Don’t you just love watching movies that have a character looking for a job - where they’re opening a newspaper and circling potential job openings with a big old red marker? The closest I can get to that these days is book marking the darn thing and putting a red ppt oval around it. Sigh, I miss the olden days of print. [internet, you didn’t hear me say that. I love you 2. darn it. I think that print comment already got search engine indexed. I am so much lower in my own blog search results! the internet hates me!]
Coming from someone who can’t figure out where her hours are going everyday – I swear, it’s a full-time job getting a full-time job. Do you know how many entries come up when you go to Google and search: job search? 199,000,000 entries pop up and I am going through ALL of them for you, my 27 blog following buddies. OK, that’s not true, but still, you can see how the web can be a bit overwhelming. Maybe we should let a pro guide us…
You remember our HR master and commander, Jeff Comerford. Here Jeff takes a look at two different sites – the profit and the not for profit. “If you are going to look for jobs that are advertised, a great place to look is Indeed.com. Indeed.com is basically a search engine for jobs. Enter your job title (general or specific) and a geographic location, and it will show you recently posted jobs. There is also a way to narrow down your search, based on potential salary and other criteria. If you are looking at non-profit opportunities, you can go to a website like Guidestar.com. This will give you access to the non-profit’s 990 – which is their annual tax form. It gives information like their revenue, top 5 highest paid employees, and the number of employees making over 50k. Let’s face it, if you are looking to make $60k, and the executive director makes $70k, this non-profit may not be big enough for you.”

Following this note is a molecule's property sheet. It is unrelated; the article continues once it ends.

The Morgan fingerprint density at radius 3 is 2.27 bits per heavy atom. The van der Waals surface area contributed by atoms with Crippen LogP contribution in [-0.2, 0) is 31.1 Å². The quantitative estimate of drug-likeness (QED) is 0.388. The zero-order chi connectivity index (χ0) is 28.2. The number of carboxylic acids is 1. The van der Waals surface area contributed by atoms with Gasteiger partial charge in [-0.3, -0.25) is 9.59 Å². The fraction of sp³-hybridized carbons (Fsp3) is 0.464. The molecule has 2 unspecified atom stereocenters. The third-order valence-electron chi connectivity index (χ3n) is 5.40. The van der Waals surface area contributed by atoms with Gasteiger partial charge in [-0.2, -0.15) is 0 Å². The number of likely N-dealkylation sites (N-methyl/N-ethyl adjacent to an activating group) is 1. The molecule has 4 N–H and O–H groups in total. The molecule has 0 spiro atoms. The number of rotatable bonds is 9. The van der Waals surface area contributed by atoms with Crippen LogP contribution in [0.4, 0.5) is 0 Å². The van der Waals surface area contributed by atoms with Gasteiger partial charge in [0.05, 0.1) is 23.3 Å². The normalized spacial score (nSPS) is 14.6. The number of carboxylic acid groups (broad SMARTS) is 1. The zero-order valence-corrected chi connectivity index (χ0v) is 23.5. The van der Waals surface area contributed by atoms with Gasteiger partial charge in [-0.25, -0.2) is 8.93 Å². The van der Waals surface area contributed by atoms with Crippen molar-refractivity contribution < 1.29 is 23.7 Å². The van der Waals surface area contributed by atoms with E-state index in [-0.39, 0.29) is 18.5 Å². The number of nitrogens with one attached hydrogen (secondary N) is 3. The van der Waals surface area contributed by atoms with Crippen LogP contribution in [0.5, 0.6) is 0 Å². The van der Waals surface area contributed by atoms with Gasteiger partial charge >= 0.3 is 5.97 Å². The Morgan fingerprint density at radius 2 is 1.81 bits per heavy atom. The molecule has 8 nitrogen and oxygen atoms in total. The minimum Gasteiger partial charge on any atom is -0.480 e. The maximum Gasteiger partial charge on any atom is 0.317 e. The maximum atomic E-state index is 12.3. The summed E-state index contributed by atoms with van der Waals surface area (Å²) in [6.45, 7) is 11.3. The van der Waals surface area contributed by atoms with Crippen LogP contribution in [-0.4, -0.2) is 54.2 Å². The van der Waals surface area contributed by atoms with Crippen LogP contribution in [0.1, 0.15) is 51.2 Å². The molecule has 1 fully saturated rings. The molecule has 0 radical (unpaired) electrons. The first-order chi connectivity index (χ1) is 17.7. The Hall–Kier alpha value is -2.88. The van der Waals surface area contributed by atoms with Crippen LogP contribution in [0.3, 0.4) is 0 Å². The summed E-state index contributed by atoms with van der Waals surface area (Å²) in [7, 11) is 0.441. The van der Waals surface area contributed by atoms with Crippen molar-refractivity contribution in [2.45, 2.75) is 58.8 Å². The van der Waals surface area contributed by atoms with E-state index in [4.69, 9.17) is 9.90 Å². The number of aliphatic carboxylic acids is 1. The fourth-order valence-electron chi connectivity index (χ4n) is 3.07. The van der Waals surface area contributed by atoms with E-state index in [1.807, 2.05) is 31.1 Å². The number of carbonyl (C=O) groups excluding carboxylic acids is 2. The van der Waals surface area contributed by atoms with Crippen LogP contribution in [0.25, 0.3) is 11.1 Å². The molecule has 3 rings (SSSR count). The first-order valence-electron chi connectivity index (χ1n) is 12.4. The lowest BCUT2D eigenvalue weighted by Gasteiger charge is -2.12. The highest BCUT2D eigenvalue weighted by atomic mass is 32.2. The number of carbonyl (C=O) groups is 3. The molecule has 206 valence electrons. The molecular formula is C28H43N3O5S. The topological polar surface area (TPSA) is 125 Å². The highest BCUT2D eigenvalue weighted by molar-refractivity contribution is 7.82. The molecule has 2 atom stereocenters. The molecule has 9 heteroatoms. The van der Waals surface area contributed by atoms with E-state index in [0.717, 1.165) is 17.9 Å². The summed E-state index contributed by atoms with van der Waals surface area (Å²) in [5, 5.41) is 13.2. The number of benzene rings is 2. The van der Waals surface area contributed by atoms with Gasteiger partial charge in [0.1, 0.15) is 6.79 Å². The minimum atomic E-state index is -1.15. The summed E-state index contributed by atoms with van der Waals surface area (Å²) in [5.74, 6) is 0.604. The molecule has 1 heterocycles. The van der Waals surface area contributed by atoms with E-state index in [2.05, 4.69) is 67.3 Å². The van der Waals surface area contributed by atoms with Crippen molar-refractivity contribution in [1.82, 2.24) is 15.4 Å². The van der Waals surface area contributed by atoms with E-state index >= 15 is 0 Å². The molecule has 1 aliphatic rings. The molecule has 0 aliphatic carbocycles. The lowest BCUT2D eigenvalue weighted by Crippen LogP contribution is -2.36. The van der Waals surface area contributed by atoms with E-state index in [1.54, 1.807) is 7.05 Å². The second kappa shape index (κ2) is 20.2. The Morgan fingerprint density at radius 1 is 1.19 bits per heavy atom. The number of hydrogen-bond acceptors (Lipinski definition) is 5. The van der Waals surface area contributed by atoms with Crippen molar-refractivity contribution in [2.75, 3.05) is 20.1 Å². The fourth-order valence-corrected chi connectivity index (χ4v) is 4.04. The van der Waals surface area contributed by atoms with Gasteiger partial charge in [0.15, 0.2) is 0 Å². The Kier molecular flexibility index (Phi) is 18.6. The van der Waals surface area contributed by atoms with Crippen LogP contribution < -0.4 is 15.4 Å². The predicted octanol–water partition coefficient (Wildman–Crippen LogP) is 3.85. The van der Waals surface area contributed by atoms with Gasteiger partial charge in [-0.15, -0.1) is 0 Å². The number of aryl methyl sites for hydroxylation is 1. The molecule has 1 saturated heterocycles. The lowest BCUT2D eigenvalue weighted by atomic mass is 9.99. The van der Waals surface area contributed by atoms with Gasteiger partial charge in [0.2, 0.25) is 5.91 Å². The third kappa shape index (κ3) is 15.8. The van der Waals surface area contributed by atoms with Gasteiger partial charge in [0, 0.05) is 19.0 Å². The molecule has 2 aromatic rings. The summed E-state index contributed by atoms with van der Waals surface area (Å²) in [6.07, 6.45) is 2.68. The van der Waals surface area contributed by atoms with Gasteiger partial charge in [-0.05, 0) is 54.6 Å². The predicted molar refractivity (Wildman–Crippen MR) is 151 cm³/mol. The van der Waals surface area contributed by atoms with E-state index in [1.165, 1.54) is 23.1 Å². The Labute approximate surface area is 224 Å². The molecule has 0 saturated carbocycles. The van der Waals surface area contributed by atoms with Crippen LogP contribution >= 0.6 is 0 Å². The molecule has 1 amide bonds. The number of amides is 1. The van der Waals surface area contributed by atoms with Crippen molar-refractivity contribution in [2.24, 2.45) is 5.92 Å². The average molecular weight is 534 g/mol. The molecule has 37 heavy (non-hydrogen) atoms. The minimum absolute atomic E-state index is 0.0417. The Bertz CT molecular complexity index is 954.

There are also many sites out there that are aggregators of industry specific job postings. I happen to like my grad school’s online resources. On the Columbia site I can check out media/communication job links. They also have an advertising/marketing resource list that points to more inside info and job listings. Columbia or any college can provide resource lists for industries that you are interested in - regardless if you are a student of theirs or not. Hellooo, it's online. Another example in the media world is MediaBistro. In this portion of our job search, let’s start big [industry/aggregators] and go small.
Feeling a little Down With The Man? There’s even a link for you, “…there are thousands of jobs listed on (Rat Race Rebellion) that offer people free-lance or direct employment jobs that can be performed off-site, remotely or in a personal office. Some companies even provide good benefits to their employees or contractors. The entire resume, application and interview process is conducted online, or in some cases by phone.” Readers, stay tuned - the source of this mystery interview to be revealed next time!